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Human Social Services Major

Human social services is an application of sociology in the community and society. Students in this program will not only be prepared to work in organizations, but with human beings. Our program combines sociology and psychology in a humanistic approach that assists students to work with individuals, communities and organizations. 

Human Social Services

5 Career Options in Human Social Services

Do you have a passion for helping others in diverse communities?

According to BLS, overall employment of social workers is projected to grow 12% from 2020 to 2030, faster than the average for all occupations. About 78,300 openings for social workers are projected each year, on average, over the decade.

5 careers options in human social services can include...

  • Case Worker
  • Community Outreach Worker
  • Substance Abuse Counselors
  • Social Worker
  • Human Services Manager

Source: U.S. Bureau of Labor Statistics

Other programs to consider...

Sociology
Social Work

Program Overview

This human services degree program is meant to equip you with the knowledge and skills necessary to work with underrepresented populations with varying needs. Professional roles in this field may include providing support to individuals and/or families who receive services in residential, community, educational and various other settings. The human social services minor begins to prepare you for confronting the human consequences of problems such as crime, poverty, addiction and discrimination.

Program Concentrations

This program is made up of the following concentrations. Learn more about concentrations.

Concentration Overview

This concentration provides students with applied skills in the area of counseling and psychotherapy.

Concentration Overview

The Social Work concentration involves the application of sociological research, theories, and evaluation tools, as well as specific courses geared toward working with individuals and communities. This major concentration is appropriate for students interested in future work in public and private agencies, as preparation for work as a licensed social worker, for graduate studies in social work, or work in public and/or business administration.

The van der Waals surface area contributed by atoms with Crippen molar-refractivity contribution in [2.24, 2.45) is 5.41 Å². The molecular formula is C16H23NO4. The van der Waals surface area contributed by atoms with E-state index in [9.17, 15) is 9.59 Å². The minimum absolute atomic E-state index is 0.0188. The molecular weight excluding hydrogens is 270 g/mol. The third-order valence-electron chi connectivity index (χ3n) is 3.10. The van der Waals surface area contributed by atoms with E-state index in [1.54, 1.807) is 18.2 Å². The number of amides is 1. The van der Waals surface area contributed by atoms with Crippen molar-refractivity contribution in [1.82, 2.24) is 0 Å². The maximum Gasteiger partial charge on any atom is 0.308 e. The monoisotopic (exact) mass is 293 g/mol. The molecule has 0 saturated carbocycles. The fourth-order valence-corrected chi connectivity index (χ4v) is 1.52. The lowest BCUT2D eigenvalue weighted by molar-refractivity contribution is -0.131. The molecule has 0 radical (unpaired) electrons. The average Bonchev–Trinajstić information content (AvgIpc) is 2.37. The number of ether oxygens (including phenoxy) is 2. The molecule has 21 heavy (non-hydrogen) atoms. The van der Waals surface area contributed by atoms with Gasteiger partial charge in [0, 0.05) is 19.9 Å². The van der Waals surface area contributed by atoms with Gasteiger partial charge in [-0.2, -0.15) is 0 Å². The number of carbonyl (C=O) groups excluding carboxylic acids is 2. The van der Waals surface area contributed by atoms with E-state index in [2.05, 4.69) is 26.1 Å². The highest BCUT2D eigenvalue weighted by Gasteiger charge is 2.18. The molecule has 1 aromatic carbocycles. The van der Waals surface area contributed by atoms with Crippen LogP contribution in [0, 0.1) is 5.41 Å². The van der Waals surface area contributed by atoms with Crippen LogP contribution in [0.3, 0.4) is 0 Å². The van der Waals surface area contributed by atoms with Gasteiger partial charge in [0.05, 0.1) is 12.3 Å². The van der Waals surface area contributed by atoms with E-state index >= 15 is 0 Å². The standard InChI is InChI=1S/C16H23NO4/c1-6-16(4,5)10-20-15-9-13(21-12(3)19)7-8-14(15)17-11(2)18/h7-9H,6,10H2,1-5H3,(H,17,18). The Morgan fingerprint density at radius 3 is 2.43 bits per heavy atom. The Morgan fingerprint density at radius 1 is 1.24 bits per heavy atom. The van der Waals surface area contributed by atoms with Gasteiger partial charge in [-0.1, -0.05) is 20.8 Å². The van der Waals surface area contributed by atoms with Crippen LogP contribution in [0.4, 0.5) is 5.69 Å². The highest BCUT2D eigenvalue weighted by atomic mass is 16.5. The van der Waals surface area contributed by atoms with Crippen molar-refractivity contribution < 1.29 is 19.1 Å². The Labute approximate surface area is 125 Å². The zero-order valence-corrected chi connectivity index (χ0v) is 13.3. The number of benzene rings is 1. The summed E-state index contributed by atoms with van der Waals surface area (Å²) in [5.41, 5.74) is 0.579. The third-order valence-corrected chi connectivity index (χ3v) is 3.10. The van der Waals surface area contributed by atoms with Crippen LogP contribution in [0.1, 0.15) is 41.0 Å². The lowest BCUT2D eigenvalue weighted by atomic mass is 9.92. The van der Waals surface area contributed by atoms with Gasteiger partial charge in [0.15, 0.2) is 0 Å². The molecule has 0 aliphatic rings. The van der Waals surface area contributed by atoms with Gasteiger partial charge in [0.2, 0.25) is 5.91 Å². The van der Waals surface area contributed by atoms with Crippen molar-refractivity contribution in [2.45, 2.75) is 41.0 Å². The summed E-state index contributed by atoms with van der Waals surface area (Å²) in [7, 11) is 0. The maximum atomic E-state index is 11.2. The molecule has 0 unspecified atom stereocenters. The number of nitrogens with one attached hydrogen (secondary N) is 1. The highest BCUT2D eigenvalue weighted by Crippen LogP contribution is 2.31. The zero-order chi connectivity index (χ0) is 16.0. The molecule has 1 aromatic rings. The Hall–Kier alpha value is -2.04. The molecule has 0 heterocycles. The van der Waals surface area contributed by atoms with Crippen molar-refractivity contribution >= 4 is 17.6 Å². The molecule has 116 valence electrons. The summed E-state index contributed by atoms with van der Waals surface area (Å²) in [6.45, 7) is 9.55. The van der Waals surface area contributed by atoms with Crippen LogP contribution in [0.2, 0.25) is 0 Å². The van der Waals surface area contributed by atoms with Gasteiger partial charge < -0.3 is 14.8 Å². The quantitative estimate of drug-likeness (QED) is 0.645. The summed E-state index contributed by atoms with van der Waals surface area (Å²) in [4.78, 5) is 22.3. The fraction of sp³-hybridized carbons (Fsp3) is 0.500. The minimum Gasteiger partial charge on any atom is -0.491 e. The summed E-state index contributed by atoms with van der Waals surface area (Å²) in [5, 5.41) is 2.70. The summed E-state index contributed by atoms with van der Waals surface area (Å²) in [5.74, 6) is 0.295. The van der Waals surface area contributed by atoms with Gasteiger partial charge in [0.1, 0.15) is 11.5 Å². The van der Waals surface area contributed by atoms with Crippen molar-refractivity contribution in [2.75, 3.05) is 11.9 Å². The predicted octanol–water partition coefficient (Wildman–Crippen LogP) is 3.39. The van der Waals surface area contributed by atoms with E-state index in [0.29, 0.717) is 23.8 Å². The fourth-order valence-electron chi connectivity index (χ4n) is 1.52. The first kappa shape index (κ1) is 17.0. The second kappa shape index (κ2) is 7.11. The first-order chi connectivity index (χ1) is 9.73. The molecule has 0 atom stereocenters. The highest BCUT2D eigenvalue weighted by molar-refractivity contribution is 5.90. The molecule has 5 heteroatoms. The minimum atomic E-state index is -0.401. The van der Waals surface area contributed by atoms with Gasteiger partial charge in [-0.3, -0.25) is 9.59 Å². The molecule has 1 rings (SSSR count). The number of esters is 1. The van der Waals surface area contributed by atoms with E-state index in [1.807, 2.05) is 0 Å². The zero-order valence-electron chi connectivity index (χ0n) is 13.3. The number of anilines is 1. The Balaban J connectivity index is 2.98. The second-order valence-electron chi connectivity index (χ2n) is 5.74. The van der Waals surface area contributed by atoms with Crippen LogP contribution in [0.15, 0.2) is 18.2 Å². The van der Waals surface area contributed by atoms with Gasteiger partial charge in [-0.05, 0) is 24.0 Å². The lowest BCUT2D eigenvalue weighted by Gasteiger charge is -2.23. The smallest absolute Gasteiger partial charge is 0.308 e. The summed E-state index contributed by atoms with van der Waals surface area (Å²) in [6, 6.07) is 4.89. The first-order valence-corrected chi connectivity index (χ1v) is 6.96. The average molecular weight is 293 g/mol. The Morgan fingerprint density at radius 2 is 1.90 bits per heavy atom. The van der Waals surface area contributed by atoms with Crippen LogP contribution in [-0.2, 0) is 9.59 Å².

Concentrations on this page are required for this program. Additional courses or concentrations may need to be added to meet program or credit requirements.

Program Coursework

The specific degree requirements on the website are for illustrative purposes and may change at any time. Please contact the Registrar's Office, Academic Advising or refer to the course catalog for detailed program requirements.

Liberal Arts Core

The Liberal Arts Core Curriculum is rooted in the Liberal Arts and our Franciscan heritage. It is designed to create a framework to develop knowledge, skills, and responsibilities necessary to educate students so that they will be prepared to contribute to the world guided by a concern for issues of justice and ethical behavior.

LEADERSHIP:  4 credits
  • Freshman Seminar (1 cr.)
  • Spiritual & Ethical Literacy (3 cr.) 
FOUNDATIONAL LITERACIES/SKILLS:  12 credits
  • Personal Branding Communication (3 cr.)
  • Writing for the 21st Century (3 cr.)*
  • Quantitative Problem Solving (3 cr.)*
  • Language & Culture (3 cr.)
*For ‘Writing for the 21st Century’ (English) and ‘Quantitative Problem Solving’ (Math), you may need additional courses depending on your placement.

CORE LITERACIES:  15 credits – Choose one (1) course from each broad theme. Course options can be found in the course catalog or on the academic advising page. Broad themes are:
  • Narratives of Identity       (3 cr.)
  • Science, Environment & Culture (3 cr.)   
  • Social Tensions (3 cr.)    
  • The American Experience (3 cr.)
  • Approving the Better Things (3 cr.)

Professional Core

Culminating Experience

Giving students a culminating experience as well as practical work experience, the Professional Core is a graduation requirement for every Stritch student in a bachelor’s degree program. This bachelor’s degree program includes completion of the Professional Core consisting of three courses:
  • Pre-Internship
  • Internship
  • Capstone

Experiential Learning

Instructors in this program provide real world experience in the field of social work. The skills learned in the classroom are immediately applicable to students internship sites.

Internship sites may include:

  • Civitas Law Group, INC
  • Dismas Ministry
  • Milwaukee Justice Center
  • Olympus Group
  • Pathfinders
  • Sojourner Family Peace Center
  • United Community Center
  • Wisconsin Early Autism Project
  • Walker's Point Youth and Family Center
Contact admissions or the program faculty with questions about this program.

Admissions

Amber S. Tucker

Faculty - Sociology